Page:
8 Challenges Probabilistic C Programs – Tool usability, maintaining probabilistic features – Probabilistic VS under-specified behaviours Equivalence-Based Properties in C – F7: perfect secrecy approximated by parametricity – C: memory reused without being cleared Clear sets a bit to 0, but may not overwrite the slot Slots shared by sensitive and public objects with variable size – Fine-grained information-flow is hard for C Stack pointer may depend on secret Unspecified behaviours…

9 Total Functional Correctness and Specification Security VCC can prove functional correctness – Soundly deals with unspecified behaviours – Can prove termination F7 can prove computational security VCC and F7 have a coinciding core: – Pure inductive VCC specifications – First-order deterministic F7 expressions Probabilistic F7 modelled by derandomizing

10 The Method in a Picture Ideal F# Implementation Concrete F# Implementation Concrete C Implementation Ideal C Implementation F7 game-hopping VCC annotations Language Reference (Pure) System (Imperative) Cryptography ConcreteIdeal VCC annotations

11 Going Through the Steps Ideal F# Implementation Concrete F# Implementation F7 game-hopping

12 Going Through the Steps Concrete F# Implementation Concrete C Implementation VCC annotations

13 Going Through the Steps Ideal F# Implementation Ideal C Implementation VCC annotations Do the same on the other side Same contracts can be used: – VCC gives function-level abstraction – A single run of VCC proves both vertical sides of the square On observation functions – At adversary interface, capture everything the adversary can do – Internally, can be very vague: any unspecified behaviour causes verification failure at some level if it flows into the final output

14 Going Through the Steps Ideal F# Implementation Concrete F# Implementation Concrete C Implementation Ideal C Implementation F7 game-hopping VCC annotations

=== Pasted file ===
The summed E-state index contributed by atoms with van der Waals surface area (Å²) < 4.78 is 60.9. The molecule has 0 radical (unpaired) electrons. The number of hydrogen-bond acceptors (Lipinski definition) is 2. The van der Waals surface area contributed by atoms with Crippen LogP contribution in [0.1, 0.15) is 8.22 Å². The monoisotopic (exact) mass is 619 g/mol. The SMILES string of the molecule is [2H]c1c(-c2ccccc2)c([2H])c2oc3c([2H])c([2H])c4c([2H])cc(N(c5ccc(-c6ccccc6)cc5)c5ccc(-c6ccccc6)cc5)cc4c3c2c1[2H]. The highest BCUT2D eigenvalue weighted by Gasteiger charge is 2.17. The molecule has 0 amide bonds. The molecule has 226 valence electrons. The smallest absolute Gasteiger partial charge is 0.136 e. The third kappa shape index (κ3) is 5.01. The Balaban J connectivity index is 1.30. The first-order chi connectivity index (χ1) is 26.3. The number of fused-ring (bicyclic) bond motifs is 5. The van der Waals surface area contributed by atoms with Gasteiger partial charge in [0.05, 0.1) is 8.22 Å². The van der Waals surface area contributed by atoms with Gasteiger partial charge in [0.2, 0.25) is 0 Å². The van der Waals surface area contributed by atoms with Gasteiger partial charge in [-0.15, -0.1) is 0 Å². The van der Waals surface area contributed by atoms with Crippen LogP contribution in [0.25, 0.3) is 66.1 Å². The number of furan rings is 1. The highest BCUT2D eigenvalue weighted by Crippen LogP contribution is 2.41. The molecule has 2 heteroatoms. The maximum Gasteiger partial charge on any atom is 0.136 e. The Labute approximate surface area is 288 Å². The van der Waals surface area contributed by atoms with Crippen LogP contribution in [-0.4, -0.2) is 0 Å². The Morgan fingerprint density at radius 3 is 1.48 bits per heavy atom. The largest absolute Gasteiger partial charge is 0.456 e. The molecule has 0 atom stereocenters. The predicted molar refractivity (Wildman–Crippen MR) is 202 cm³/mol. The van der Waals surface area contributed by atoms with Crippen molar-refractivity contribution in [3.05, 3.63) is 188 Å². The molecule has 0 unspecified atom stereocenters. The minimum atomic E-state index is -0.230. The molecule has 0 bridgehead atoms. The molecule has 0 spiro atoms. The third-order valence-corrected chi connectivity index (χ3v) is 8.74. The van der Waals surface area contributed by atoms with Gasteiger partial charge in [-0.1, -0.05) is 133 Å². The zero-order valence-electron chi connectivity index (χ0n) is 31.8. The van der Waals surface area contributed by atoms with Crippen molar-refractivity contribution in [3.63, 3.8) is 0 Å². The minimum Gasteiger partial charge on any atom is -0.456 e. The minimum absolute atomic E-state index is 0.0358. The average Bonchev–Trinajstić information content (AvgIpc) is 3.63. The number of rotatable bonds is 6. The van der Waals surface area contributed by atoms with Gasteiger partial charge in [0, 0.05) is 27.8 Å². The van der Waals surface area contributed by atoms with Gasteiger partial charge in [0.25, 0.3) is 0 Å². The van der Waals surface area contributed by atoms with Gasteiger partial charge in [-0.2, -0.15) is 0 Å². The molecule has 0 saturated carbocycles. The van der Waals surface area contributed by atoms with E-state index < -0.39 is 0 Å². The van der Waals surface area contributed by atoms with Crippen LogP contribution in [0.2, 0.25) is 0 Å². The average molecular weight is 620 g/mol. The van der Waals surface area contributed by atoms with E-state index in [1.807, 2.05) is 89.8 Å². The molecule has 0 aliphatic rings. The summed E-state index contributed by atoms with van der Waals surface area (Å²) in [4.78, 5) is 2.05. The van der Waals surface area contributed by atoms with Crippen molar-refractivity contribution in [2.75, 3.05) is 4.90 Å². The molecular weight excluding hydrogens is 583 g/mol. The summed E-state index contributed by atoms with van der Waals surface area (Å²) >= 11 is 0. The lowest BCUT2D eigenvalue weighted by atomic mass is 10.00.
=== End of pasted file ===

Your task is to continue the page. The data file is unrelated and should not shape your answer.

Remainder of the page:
15 SIMULATION AS A CONTRACT Defining and Proving

16 Assumptions Assume existence of reference KDF void _(assume_correct) KDF(BYTE* t, UINT8 t_len, _(ghost \template tmpl) BYTE* s, UINT8 s_len, _(ghost \seed seed) BYTE* buf, UINT8* buf_len _(ghost out \key key)) _(decreases 0) // Termination _(maintains \thread_local_array(t, t_len)) // Memory Safety _(maintains \thread_local_array(s, s_len)) // Memory Safety _(ensures \mutable_array(buf, *buf_len)) // Memory Safety _(writes \array_range(buf,(size_t) keylength(tmpl)), buf_len) // Writes the buffer and the length // Simulation on inputs _(requires observeState(state) == refState) _(requires from_array(t,t_len) == tmpl && from_array(s, s_len) == seedRepr(seed)) // Simulation on outputs _(ensures observeState(state) == refState) _(ensures from_array(buf,*buf_len) == keyRepr(tmpl,key)) _(ensures \old(KDF_R(refState,tmpl,seed)) == (refState,key)); _(abstract (\kdfState*\key) KDF_R(\kdfState S, \bytes t, \seed s)) In practice, slightly more verbose and distant from F7 Assume the C implementation is equivalent (up to some observation)